There’s a first time for everything, and Korea is no different. After all, one of the best aspects of traveling involves seeing and doing new things. Since coming here, I’ve experienced a lot of “firsts”, some very pleasant and some not so much.
On my first weekend here, a co-worker took us newbies on a tour of the town. One morning, we went to the Five Day Market, a fairly famous attraction in Seogwipo. Although it had a lot of interesting elements and some great deals, I was completely and utterly perturbed by the animal section. Just outside one of the wings of the market, puppies, chickens, and kittens were crammed into tiny cages and kept in despicable conditions. I was told by my co-worker that these dogs were being sold with a specific purpose in mind: buy them, raise them, slaughter them, eat them. “$15 per puppy?!”, I asked through tear-filled eyes. “I’ll take them all!” Knowing that I couldn’t save them didn’t stop me from giving each of them a little loving attention until it became too emotionally overwhelming and I needed to move on. I’d like to think some people felt the same way I did and adopted some of them for companionship.
The chickens divided the puppies from the psychotic kittens. I’ve never been a huge fan of birds, but I was appalled by the small crates, each containing 10ish chickens. Every time a customer purchased a live one, the other birds were sent into a state of frenzy, desperately trying to escape, but getting forced back down and covered with a flattened box.
“I can’t watch this. Kittens: I don’t think they’d eat these kittens. They must be safe to play with.” I picked up a tiny, mangy white and gray cat and attempted to sooth it with gentle tickles under the chin; the cat was not having it. As I bent over to set it back in it’s cage, it jumped from my arms, did a full 360 in midair, and landed with its claws wrapped around the wiring. “Way to go, Cat Flipper”, said my co-worker. The nickname stuck.
On the slightly more pleasant side was the first time I touched the Pacific Ocean- technically it’s the East China Sea, but still. I’d never been to the Far East before moving here and was determined to go into the water (even though it was November). It seems much bluer than the Atlantic and was surprisingly warm for winter.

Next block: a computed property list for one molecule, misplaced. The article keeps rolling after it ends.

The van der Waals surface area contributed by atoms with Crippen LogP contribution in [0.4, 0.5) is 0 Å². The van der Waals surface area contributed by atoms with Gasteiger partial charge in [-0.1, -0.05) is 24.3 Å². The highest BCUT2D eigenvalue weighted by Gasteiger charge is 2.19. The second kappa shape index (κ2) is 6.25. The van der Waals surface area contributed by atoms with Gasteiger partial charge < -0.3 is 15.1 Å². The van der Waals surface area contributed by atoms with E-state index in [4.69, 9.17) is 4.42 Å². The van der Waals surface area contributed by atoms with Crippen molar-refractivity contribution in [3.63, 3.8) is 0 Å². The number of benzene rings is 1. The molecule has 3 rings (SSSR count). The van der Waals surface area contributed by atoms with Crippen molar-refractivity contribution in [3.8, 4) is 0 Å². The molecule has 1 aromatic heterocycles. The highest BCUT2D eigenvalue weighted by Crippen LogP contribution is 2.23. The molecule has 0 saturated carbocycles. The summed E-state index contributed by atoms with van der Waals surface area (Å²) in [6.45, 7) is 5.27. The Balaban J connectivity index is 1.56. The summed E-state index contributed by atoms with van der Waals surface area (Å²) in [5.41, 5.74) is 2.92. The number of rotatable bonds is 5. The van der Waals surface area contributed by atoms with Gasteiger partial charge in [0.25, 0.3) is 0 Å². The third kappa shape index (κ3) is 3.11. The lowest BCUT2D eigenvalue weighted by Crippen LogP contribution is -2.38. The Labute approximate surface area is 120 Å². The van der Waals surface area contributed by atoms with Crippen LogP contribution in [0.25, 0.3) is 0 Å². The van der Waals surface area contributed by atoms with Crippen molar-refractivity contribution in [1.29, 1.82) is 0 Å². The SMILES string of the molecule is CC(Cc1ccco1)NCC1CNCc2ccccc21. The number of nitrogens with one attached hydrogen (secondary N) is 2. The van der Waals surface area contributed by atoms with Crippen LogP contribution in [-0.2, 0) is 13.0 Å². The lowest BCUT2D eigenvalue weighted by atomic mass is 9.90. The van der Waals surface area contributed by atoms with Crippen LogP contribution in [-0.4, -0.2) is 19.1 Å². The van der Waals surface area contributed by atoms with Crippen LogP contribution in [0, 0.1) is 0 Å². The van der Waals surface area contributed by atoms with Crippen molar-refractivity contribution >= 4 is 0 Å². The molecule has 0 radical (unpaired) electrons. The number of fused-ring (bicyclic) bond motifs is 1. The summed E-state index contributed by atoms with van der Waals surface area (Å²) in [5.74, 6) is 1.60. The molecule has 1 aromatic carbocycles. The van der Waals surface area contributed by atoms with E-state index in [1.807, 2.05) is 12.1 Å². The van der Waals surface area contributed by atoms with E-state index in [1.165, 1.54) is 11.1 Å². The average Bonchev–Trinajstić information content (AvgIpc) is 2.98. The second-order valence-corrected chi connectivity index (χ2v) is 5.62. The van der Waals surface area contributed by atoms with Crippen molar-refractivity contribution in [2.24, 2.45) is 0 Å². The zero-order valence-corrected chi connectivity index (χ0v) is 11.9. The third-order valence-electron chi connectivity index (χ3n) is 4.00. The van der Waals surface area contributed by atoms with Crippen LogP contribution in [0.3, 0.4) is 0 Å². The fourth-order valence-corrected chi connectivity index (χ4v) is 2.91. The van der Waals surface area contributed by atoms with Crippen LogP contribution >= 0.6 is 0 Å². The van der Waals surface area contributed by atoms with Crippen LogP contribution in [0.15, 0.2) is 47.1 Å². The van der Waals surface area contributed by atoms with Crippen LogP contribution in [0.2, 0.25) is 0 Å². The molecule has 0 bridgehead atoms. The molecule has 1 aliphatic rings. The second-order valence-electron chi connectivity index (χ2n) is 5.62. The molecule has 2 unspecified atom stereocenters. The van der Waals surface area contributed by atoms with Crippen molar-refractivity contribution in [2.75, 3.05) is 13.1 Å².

Like many people, I grew up hating spiders. I’m not exactly afraid of them: I just don’t like them to be near me. As a baby, I was bitten on the head and rushed to the hospital with a sky-rocketing fever. I don’t like spiders. They can stay in their space, and I’ll stay in mine. On Jeju Island, there are Banana Spiders galore. While out on a nice walk in nature, you’re sure to see them resting on their webs woven between large leaves and branches. As long as they stay there and don’t creep into my flat, we’re all good.
I’ve spent extensive time in New York City (an artist’s haven), as well as across Europe, but never have I witnessed such a dramatic performance. Back in December, Seogwipo hosted the International Experimental Arts Festival. I live just off of Art Street, the venue for the event, and decided to check it out. Although I had no idea what to expect, it definitely was not this. For one hour, a group of five performers silently enacted what I interpreted to be a tumultuous life cycle; I could be way off. I’ve got to hand it to this particular performer-it’s pretty difficult to make such a terrifying facial expression.
Cat cafes are another curious thing that I’d never heard of until I moved to Korea. While visiting Busan for New Year, a co-worker excitedly expressed her interest in visiting a “cat cafe”. I had absolutely no idea what this was or what it would entail, so I jumped on board. It is exactly what it sounds like: a cafe filled with cats. We arrived at the cafe, ordered a tea, and were presented with a page detailing the proper etiquette (seen below). For the next half hour or so, we idled around the small cafe, petting the friendly cats and trying to intrigue the lethargic ones with a toy mouse on a string.
I’d never been to a temple before coming to Korea. The beautiful temples that I’ve visited thus far have been in various environments, from seaside cliffs to mountains. They aren’t so different from other types of religious sanctuaries (paintings, candles, statues, and people praying), with the notable exception of dragons. Most temples also look pretty much the same with green roofs, red pillars, and intricate blue and gold trimming painted near the top; however, it’s the surrounding scenery that distinguishes them. I’ve enjoyed all of the temples that I’ve seen and would definitely recommend checking some out if you’re visiting the East.
Surprisingly, I’ve also never banged on a gong until coming to Korea.